Cellular Connectivity

So the elephant in the room is cellular connectivity on the Droid 3. To many people’s chagrin, the Droid 3 lacks 4G LTE connectivity, instead including dual-mode CDMA2000 1x/EVDO Rev.A and GSM/WCDMA compatibility with a Qualcomm MDM6600. We’ve seen Motorola using the MDM6600 in a host of smartphones lately, and the baseband offers a native dual-mode (world phone) solution that’s essentially fully realized in the Droid 3. To that extent, the Droid 3 does build and improve upon the connectivity of the Droid 2, but still doesn’t offer 4G LTE connectivity which would require an additional baseband and possibly larger package.

Motorola Droid 3 - Network Support
CDMA2000 1xRTT/EVDO Rev.A 800 / 1900 MHz
GSM/EDGE 850 / 900 / 1800 / 1900 MHz
WCDMA/UMTS 850 / 1900 / 2100
HSPA Speed HSDPA 10.2/14.4 (UE Cat. 9/10), HSUPA 5.76
Baseband Qualcomm MDM6600

We’ve already tested Verizon Wireless’s EVDO Rev.A considerably, but I ran 243 more tests on the Droid 3 and made a histogram again to show how things fare. Again we test using the speedtest.net application in real world environments at all signal levels and times of day to get a good picture for what real-world speeds look like. MDM6600 remains a competent CDMA2000 baseband.

The obvious next part of the story is that WCDMA HSPA+ 14.4 Mbps connectivity. Unfortunately, Verizon has locked the retail Droid 3 out of seeing USA-based GSM/WCDMA networks with an MCC (Mobile Country Code) lock, so you’re out of luck if you want to use a retail Droid 3 on AT&T 3G (which it has the band support for) or T-Mobile 2G. Calling up Verizon and getting an unlock code doesn’t disable the MCC lock, but you can use the Droid 3 abroad that way. There’s another similar Droid 3 for sale outside normal retail channels that purports to have the MCC lock removed, but as we didn’t have one, I was unable to test any of the GSM/WCDMA connectivity on the Droid 3. It is there however, as evidenced by toggles in the wireless connectivity pages inside settings.

Next up is attenuation, which again we test for by holding the phone in a variety of positions and watching received signal strength move around. The Droid 3 (like all of its earlier CDMA2000 brethren) has Rx diversity, which you can additionally verify from inside the programming menu. I saw signal drop by 16 dB with the phone cupped at the top and bottom completely, which is about where we have seen other phones sit.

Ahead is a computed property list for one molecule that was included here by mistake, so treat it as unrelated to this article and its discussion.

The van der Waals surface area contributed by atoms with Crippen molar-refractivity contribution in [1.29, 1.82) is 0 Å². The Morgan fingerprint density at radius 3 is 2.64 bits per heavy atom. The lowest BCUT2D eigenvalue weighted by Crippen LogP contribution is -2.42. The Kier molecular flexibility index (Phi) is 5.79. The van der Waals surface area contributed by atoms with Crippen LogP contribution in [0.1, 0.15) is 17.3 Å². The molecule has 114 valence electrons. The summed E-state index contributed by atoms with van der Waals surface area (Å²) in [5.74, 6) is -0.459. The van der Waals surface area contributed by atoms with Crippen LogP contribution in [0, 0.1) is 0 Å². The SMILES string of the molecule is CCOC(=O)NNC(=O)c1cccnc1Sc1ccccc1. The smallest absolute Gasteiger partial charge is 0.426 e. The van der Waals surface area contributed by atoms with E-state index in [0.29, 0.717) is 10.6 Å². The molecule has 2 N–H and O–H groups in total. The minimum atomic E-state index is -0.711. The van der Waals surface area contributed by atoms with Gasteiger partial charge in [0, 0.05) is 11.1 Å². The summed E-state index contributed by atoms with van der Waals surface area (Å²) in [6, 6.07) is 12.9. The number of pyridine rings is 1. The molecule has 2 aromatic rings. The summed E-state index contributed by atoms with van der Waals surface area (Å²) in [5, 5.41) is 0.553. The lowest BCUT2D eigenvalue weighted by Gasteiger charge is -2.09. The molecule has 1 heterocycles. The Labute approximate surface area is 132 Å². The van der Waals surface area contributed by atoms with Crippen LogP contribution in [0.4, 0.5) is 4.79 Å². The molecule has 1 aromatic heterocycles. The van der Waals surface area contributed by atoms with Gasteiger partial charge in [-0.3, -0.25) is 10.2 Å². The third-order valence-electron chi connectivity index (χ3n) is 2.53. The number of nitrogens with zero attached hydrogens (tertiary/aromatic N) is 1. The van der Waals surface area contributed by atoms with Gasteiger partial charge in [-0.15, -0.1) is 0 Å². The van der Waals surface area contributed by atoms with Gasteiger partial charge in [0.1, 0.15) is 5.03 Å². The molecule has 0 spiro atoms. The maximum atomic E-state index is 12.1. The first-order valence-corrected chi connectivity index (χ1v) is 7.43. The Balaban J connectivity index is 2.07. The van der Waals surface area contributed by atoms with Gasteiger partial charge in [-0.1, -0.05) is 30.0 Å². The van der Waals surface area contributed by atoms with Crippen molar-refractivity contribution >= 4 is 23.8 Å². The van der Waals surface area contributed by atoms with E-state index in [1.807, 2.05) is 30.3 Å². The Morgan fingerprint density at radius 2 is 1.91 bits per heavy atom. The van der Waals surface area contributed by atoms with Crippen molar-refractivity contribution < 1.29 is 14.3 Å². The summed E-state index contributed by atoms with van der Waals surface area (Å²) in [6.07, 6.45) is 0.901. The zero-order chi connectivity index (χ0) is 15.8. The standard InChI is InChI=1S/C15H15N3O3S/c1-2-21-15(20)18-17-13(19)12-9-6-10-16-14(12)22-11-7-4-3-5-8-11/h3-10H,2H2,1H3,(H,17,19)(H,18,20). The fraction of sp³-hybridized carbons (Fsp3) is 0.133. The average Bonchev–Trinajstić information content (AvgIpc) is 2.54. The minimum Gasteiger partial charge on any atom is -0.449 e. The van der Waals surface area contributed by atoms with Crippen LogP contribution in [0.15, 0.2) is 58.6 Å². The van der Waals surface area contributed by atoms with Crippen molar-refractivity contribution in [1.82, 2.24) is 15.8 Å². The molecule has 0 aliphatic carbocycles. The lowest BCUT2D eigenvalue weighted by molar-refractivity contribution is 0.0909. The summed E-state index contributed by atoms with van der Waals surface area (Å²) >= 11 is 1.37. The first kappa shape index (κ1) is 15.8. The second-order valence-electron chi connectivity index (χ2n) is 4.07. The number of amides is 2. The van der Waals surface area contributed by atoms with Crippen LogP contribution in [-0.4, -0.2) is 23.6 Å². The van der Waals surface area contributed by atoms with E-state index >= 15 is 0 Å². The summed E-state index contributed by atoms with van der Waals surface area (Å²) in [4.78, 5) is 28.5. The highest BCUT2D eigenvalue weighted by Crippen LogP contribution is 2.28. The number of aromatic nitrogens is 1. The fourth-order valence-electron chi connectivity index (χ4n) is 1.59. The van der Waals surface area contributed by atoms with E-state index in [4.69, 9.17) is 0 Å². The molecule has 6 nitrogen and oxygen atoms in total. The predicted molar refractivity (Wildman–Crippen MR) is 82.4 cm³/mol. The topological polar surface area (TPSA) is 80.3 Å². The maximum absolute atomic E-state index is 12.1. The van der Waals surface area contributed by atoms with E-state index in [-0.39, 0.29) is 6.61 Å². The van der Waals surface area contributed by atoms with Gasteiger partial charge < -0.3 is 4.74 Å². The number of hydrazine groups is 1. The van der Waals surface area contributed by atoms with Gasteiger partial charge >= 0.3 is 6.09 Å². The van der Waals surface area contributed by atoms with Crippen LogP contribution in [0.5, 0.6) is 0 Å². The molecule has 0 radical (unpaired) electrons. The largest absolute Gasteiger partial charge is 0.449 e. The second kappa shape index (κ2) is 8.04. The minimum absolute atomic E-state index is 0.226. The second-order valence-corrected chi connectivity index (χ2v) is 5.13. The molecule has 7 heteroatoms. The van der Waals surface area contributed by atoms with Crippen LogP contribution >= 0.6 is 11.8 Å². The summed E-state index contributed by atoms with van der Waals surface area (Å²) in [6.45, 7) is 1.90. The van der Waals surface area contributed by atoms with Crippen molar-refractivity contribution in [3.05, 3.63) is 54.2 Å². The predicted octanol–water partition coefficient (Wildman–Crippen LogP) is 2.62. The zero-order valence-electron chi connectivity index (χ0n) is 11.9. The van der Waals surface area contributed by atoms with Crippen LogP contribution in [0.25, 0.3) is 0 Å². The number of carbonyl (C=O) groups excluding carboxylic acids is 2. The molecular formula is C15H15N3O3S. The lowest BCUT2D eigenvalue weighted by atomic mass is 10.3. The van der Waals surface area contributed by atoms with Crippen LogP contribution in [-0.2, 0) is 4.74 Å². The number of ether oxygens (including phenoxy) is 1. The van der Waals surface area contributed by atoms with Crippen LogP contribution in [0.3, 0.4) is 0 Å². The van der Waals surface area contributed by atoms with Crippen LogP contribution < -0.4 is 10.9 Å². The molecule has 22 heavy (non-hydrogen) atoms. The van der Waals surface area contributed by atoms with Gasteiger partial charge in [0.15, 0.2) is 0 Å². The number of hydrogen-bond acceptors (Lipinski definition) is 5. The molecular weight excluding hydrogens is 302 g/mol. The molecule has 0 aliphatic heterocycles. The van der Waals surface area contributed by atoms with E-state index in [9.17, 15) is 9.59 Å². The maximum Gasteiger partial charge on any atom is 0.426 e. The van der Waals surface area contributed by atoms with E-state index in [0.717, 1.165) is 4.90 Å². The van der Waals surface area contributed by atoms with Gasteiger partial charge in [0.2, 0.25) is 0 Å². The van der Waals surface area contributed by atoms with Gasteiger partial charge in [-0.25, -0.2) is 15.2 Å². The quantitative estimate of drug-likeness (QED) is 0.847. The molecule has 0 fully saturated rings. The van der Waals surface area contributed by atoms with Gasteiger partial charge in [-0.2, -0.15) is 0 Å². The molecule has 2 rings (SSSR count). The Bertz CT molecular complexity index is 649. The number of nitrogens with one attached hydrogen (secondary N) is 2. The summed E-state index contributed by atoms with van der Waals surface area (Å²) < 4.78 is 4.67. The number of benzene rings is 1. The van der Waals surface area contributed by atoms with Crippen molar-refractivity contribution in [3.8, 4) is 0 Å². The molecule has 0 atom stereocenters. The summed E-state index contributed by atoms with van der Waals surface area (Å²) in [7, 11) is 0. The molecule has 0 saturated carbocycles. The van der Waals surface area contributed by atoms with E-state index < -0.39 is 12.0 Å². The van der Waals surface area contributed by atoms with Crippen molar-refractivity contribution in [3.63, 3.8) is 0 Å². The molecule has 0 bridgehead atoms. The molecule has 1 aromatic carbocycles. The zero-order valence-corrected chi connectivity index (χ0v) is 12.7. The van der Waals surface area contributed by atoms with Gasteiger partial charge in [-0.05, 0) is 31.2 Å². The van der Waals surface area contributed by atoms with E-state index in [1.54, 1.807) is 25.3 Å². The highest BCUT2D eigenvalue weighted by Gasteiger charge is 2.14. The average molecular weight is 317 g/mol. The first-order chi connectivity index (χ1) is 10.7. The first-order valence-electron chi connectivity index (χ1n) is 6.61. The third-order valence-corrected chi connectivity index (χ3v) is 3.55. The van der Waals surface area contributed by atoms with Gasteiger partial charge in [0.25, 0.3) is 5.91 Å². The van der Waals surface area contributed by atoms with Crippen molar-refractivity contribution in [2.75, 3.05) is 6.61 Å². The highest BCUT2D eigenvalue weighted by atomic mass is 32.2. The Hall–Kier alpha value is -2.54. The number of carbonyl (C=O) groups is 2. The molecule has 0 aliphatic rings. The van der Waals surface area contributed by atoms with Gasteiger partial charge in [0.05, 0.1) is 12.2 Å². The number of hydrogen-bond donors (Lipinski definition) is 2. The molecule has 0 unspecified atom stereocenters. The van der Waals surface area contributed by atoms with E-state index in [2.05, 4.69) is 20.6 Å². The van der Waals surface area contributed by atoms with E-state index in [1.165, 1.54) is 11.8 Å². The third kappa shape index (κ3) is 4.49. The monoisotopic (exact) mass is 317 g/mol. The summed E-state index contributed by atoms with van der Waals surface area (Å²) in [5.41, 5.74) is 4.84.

Signal Attenuation Comparison in dB - Lower is Better
  Cupping Tightly Holding Naturally Holding in Case On an Open Palm
Droid 3 16.0 11.3 - 5.0
HTC Sensation 15.0 10.0 8.0 0.0
Samsung Droid Charge 10.0 10.0 5.0 0.0
HTC Thunderbolt - LTE 5.3 2.5 - 4.4
HTC THunderbolt - EVDO 6.5 0.8 - 7.2
Verizon iPhone 4 16.5 15.5 9.0 7.9
LG Optimus 2X 13.7 9.3 - 5.9
Nexus S 13.3 6.1 - 4.3
Droid 2 11.5 5.1 - 4.5
BlackBerry Torch 15.9 7.1 - 3.7
Dell Streak 14.0 8.7 - 4.0
Droid X 15.0 5.1 - 4.5
AT&T iPhone 4 24.6 19.8 7.2 9.2
iPhone 3GS 14.3 1.9 3.2 0.2
HTC Nexus One 17.7 10.7 7.7 6.7

One more thing to note is that the Droid 3 actually reports its signal strength bar visualization based on SNR instead of just receive power. I’ve read a few reports where people were confused by the lack of bars with the Droid 3 next to another Verizon Wireless device, and this is the reason. Remember that great signal strength and great SNR (which actually matters) are not necessarily mutually inclusive.

WLAN and Bluetooth

Next up is WiFi and Bluetooth, both of which are handled by the Droid 3’s onboard TI Wilink7 series TI1281 combo BT, FM, WLAN, GPS single chip solution. Note that the official Verizon specifications list TI1285 (which doesn’t exist yet on the TI website) but the actual Droid 3 ROM contains the necessary WLAN firmware for TI1281 client and AP mode in no uncertain terms. Either way, we at least know it's a Wilink 7 series stack. TI1281 supports 802.11a/b/g/n single spatial stream, however the Droid 3 doesn’t incorporate the appropriate 5 GHz front end for 802.11a/n, rather just 2.4 GHz 802.11b/g/n is supported. Likewise included is Bluetooth 3.0 and Low Energy (4.0) support, and GPS which the Droid 3 uses.

WLAN range on the Droid 3 is very good, with it being possible to use the Droid 3 in a few environments that the Droid 2 and X aren’t entirely stable in. I took a photo of the Droid 3 alongside the X I have borrowed from a friend with the Droid 3 showing -84 dBm of signal compared to the X’s -92 dBm.

I’m not entirely convinced that either are showing the proper link rate (65 Mbps seems odd considering the low signal), however I’ve been able to maintain connectivity throughout my test location. I’ve seen bursts of above 30 Mbps on the Droid 3 when doing our local PDF transfer test, however the average settled down to around 27 Mbps as shown in the graph below.